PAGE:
Faculty from Second Language Acquisition and Teacher Education (SLATE), the Department of Linguistics, and the Program in Translation and Interpreting Studies are collaborating with the Illinois State Board of Education (ISBE) to develop an online training program for interpreters for Individualized Education Program (IEP) meetings in Illinois schools.

The five-year, $5 million project follows a recently enacted law that requires qualified interpreters to be present when teachers and parents meet to discuss IEPs for students with special educational needs.

“With this law, K-12 kids who have IEPs and who come from a home where English is not the main language spoken will be much better served,” said Joyce Tolliver, director of the Program in Translation and Interpreting Studies.

The online program being developed at the University of Illinois will establish language proficiency, instruct future interpreters in relevant special education vocabulary and concepts, and train them in the ethics, protocols, and skills required for interpreting and translation.

“It’s an important step toward remedying a real problem: the common misperception that anyone who speaks two languages—or even, anyone who speaks one language and has some degree of competence in a second—can work as an interpreter,” said Tolliver. “Interpreting requires a combination of high-level cultural, linguistic, and analytical skills, as well as background knowledge of the topic being discussed and a firm grasp of professional ethical standards.”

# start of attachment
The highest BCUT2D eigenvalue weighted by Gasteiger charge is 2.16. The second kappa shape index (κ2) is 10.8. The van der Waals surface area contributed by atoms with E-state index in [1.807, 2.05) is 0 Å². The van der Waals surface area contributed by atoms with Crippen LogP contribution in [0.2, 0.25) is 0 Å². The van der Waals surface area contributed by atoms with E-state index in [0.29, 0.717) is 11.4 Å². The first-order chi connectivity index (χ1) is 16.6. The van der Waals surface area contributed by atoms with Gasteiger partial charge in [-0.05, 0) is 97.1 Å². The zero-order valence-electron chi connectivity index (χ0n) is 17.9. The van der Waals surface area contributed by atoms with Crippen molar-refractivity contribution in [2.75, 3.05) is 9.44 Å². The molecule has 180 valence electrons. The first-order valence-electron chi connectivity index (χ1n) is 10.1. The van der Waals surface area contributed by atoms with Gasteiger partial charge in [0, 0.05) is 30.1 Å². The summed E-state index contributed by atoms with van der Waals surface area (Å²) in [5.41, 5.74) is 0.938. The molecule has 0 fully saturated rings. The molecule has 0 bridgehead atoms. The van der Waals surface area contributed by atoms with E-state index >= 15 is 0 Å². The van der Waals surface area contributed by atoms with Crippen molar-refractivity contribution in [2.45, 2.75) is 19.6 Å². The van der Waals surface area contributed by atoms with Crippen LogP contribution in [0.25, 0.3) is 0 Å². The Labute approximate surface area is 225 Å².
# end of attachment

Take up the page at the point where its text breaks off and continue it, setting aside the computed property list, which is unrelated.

Tolliver is one of five University of Illinois professors who are working to make sure interpreters have the training they need to meet these qualifications. She’s joined by Kiel Christianson, director of SLATE and chair of the Department of Educational Psychology; Xun Yan, professor of linguistics; Reynaldo Pagura, professor of translation and interpreting studies; and Hedda Meadan-Kaplansky, professor of special education.

Each team member has an important role to play in the development of this online training program. Tolliver will be working closely with Pagura on the design and implementation of the interpreting education portion.

Meanwhile, Yan is leading the development of proficiency tests in multiple languages that can be used to certify qualified interpreters and diagnose the strengths and weaknesses of their language skills for training purposes. He’s currently working with Christianson and five graduate research assistants in the Departments of Linguistics, Spanish & Portuguese, and East Asian Languages & Cultures to create prototypes for the proficiency tests.

“[This is] a textbook example of how scholarly expertise and the collaborative atmosphere afforded by a world-class university can benefit society as a whole,” said Christianson.

The team is currently building a beta-version of the online training program. They hope to begin testing it with a small number of trainees within the next several months.

The project is beginning with the five most widely spoken non-English languages in Illinois: Spanish, Polish, Arabic, Urdu, and Russian.

At present, there are about 166 total non-English languages spoken by students in Illinois schools. The ultimate goal is to develop this resource for all of them.

So much remains to be done to ensure the equity and equality in K-12 education,” said Yan. “With more qualified interpreters available within the state, we hope to reduce the gap in educational resources and opportunities among students [who come from families where English is not the home language.]”

The team hopes this project will also serve as an example for other states. In the meantime, they’re asking anyone who speaks one of these languages and would like to train as an IEP interpreter to contact them.

Dania De La Hoya Rojas